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The Arab Spring is the real 'peace process' for Palestine


November 23, 2011

For decades the West has maintained control of the oil-rich Middle East by arming Israeli apartheid and Arab dictatorships; it has denounced Palestinian resistance while preaching “peace process” negotiations with an increasingly complicit Palestinian Authority. But the Arab Spring is throwing this imperial structure into crisis.

Solidarity with Palestine has been an important part of the ongoing Egyptian Revolution, like September’s storming of the Israeli Embassy in Cairo. The revolution is threatening a key pillar of US control in the region, and exposing how much Israel relies on regional dictatorships.

The Arab Spring has also challenged the subservience of the Palestinian Authority (PA), which the Palestine Papers revealed has been a willing participant in Israeli apartheid. In order to salvage legitimacy and reassert its strategy of negotiating, the PA has symbolically stood up for Palestine with a UN bid for statehood.

In practice, the proposed state would be a disaster for most Palestinians, which is why many oppose it: it would cede to Israel majority control over historic Palestine, and ignore the majority of Palestinians who live outside Gaza and the West bank—either under apartheid conditions inside Israel, or in the global diaspora denied the right of return. This is the reality of the two-state solution, which will never bring peace and justice.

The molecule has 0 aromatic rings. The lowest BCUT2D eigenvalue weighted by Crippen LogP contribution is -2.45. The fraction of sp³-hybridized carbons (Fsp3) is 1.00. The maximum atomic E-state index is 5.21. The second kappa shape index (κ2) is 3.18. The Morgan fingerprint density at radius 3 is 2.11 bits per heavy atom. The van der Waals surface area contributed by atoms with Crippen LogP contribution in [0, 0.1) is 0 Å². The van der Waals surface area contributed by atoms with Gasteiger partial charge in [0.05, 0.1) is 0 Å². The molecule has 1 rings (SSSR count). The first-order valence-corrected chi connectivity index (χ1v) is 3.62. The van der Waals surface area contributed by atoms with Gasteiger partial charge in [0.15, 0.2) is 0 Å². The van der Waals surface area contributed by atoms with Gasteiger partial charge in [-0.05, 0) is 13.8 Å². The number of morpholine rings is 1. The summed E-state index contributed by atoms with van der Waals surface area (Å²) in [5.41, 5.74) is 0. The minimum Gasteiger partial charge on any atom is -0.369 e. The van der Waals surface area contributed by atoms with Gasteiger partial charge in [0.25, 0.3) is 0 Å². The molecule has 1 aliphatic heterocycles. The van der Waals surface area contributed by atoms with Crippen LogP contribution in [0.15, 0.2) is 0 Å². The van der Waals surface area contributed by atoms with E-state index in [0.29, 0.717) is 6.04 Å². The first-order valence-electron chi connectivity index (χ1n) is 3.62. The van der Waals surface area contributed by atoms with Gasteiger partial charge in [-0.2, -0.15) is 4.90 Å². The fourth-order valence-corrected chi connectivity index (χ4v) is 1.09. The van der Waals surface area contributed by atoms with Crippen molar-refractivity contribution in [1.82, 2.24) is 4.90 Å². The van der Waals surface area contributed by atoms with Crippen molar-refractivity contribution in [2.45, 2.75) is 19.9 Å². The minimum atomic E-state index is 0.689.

But even this minimal statehood bid has called the West’s bluff, revealing the “peace process” negotiated by imperial powers to be a sham. This has rallied many more to the Palestinian cause, further isolated Israel and exposed its Western backers. This could add fuel to the fire of the Arab Spring, which is the real peace process: a revolutionary wave with the potential to create a Middle East free of dictatorship and apartheid.

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